News Ticker

Jesus Hopped the ‘A’ Train

A stark, but also hilarious tale of moral choices facing a brutal reality in a riveting revival of the Stephen Adly Guirgis play.

Share your thoughts in the comment section below.

Sean Caravjal in a scene from “Jesus Hopped the ‘A’ Train” (Photo credit: Joan Marcus)

[avatar user=”Joel Benjamin” size=”96″ align=”left” ] Joel Benjamin, Critic[/avatar]First staged by the LAByrinth Theatre Company in July, 2000, Stephen Adly Guirgis’ brilliantly titled Jesus Hopped the ‘A’ Train has been revived at the Signature Theatre in a riveting, savage and bleakly sad production directed by Mark Brokaw.

Although dealing with the consequences—perhaps deserved, perhaps not—heaped upon two murderers, Jesus Hopped the ‘A’ Train is not without its humor and, in fact, opens with the hilariously nerve-wracking scene of new prisoner Angel Cruz (Sean Carvajal, in a moving, multi-dimensional performance) trying hard to remember the Lord’s Prayer and mucking it up to his blistering frustration as the anger of a fellow prisoner rises in shouts of “Shut the f**k up!”

Guirgis and Brokaw manage to find the back-handed humor and pathos of this scene which sets the mood for a profane and scatological play that hits the audience between the eyes with its fresh use of language and its deep understanding of the two main characters.   Guirgis turns profanity into a poetic x-ray of the human psyche.

Edi Gathegi and Ricardo Chavira in a scene from “Jesus Hopped the ‘A’ Train” (Photo credit: Joan Marcus)

Set in a special 23-hour lockdown wing of Rikers Island, Jesus follows Angel and fellow prisoner Lucius Jenkins (Edi Gathegi, alternately chilling and heartbreaking), a serial killer who claims to have found God.

They are subject to close-to-sadistic treatment by correction officer Valdez (a chilling Ricardo Chavira) who is assigned these two felons after the kinder, more easygoing C.O. Charlie D’Amico (Erick Betancourt, making the most of a one-scene role) is removed for fraternizing with Lucius.  Valdez rationalizes his verbal and physical abuses with a tale about a killer who deserved to die in prison getting off to freely roam the Bronx.

Angel is assigned public defender Mary Jane Hanrahan (Stephanie DiMaggio who turns this character’s internal conflicts into a fully realized portrait) whose commitment to Angel’s case leads to tragic consequences.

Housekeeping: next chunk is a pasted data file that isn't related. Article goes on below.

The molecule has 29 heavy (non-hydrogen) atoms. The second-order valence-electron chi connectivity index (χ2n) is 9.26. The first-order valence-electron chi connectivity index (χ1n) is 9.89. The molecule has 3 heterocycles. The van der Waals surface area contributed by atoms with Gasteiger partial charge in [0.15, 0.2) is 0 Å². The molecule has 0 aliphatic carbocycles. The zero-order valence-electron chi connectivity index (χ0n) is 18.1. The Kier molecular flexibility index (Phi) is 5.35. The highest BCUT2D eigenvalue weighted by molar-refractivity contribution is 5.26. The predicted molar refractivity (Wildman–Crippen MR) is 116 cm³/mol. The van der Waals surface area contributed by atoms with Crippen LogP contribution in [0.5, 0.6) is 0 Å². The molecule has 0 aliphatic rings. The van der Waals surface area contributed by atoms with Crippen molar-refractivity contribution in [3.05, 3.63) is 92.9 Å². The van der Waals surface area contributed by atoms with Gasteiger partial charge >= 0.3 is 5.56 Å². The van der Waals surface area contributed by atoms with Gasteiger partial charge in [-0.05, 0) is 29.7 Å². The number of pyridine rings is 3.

The play becomes a roller coaster of ups and downs as Angel and Lucius’ repartee gets deeper and deeper without ever truly making it clear that Lucius’ religious conversion is real or disingenuous.   Hope is offered both and abruptly withdrawn.

Stephanie DiMaggio and Sean Carvajal in a scene from “Jesus Hopped the ‘A’ Train” (Photo credit: Joan Marcus)

Angel is behind bars for attacking the leader of a religious cult, a man whom he believes kidnapped his best friend.  Angel inflicted injuries that eventually killed the cultist, an act which Angel believed to be defensible, while Lucius intentionally and coldly murdered at least eight people for no reason at all.

Guirgis ingeniously pits these two against each other:  the naïve Angel with the corrupt Lucius, their names cleverly telling much about them.  Is their guilt equal?  Should they be punished with equal vigor?  Guirgis gives you much to ponder and almost too much emotion to absorb at one sitting.

Riccardo Hernandez’ stark set of two cells that appear to be floating in the midst of a no man’s land is totally appropriate, allowing the words to shine.  Dede M. Ayite’s dark prison outfits, the lawyer’s cheap-looking suits and C.O. uniforms also help tell the story.  Scott Zielinski’s lighting keeps the stark set interesting.

Jesus Hopped the ‘A’ Train (through December 3, 2017)

The Pershing Square Signature Center

Signature Theatre, 480 West 42nd Street, in Manhattan

For tickets, call 212-244-7529 or visit

Running time:  two hours and 15 minutes including one intermission

Share your thoughts in the comment section below.

About Joel Benjamin (564 Articles)
JOEL BENJAMIN was a child performer on Broadway and danced with leading modern dance and ballet companies. Joel has been attending theater, ballet and opera performances ever since childhood, becoming quite opinionated over the years. He was the founder and artistic director of the American Chamber Ballet and subsequently was massage therapist to the stars before becoming a reviewer and memoirist. He is a member of the Outer Critics Circle.

Leave a comment

Your email address will not be published.

This site uses Akismet to reduce spam. Learn how your comment data is processed.